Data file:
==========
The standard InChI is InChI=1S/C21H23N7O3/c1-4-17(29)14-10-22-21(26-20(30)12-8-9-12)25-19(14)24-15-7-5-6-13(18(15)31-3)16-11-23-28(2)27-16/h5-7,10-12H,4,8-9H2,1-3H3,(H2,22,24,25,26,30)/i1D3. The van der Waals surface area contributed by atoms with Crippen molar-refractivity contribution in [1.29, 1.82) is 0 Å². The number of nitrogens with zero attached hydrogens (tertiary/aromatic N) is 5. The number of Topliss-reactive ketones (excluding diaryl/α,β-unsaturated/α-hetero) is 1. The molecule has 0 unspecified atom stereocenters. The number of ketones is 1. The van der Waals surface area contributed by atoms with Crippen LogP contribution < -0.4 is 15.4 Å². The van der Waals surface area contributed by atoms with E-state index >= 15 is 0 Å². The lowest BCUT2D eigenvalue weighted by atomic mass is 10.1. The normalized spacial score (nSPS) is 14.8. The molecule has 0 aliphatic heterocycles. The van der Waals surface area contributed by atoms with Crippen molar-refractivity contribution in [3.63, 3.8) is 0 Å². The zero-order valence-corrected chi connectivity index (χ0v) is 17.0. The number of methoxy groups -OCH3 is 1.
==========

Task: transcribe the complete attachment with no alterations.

The standard InChI is InChI=1S/C21H23N7O3/c1-4-17(29)14-10-22-21(26-20(30)12-8-9-12)25-19(14)24-15-7-5-6-13(18(15)31-3)16-11-23-28(2)27-16/h5-7,10-12H,4,8-9H2,1-3H3,(H2,22,24,25,26,30)/i1D3. The van der Waals surface area contributed by atoms with Crippen molar-refractivity contribution in [1.29, 1.82) is 0 Å². The number of nitrogens with zero attached hydrogens (tertiary/aromatic N) is 5. The number of Topliss-reactive ketones (excluding diaryl/α,β-unsaturated/α-hetero) is 1. The molecule has 0 unspecified atom stereocenters. The number of ketones is 1. The van der Waals surface area contributed by atoms with Crippen LogP contribution < -0.4 is 15.4 Å². The van der Waals surface area contributed by atoms with E-state index >= 15 is 0 Å². The lowest BCUT2D eigenvalue weighted by atomic mass is 10.1. The normalized spacial score (nSPS) is 14.8. The molecule has 0 aliphatic heterocycles. The van der Waals surface area contributed by atoms with Crippen molar-refractivity contribution in [3.63, 3.8) is 0 Å². The zero-order valence-corrected chi connectivity index (χ0v) is 17.0. The number of methoxy groups -OCH3 is 1.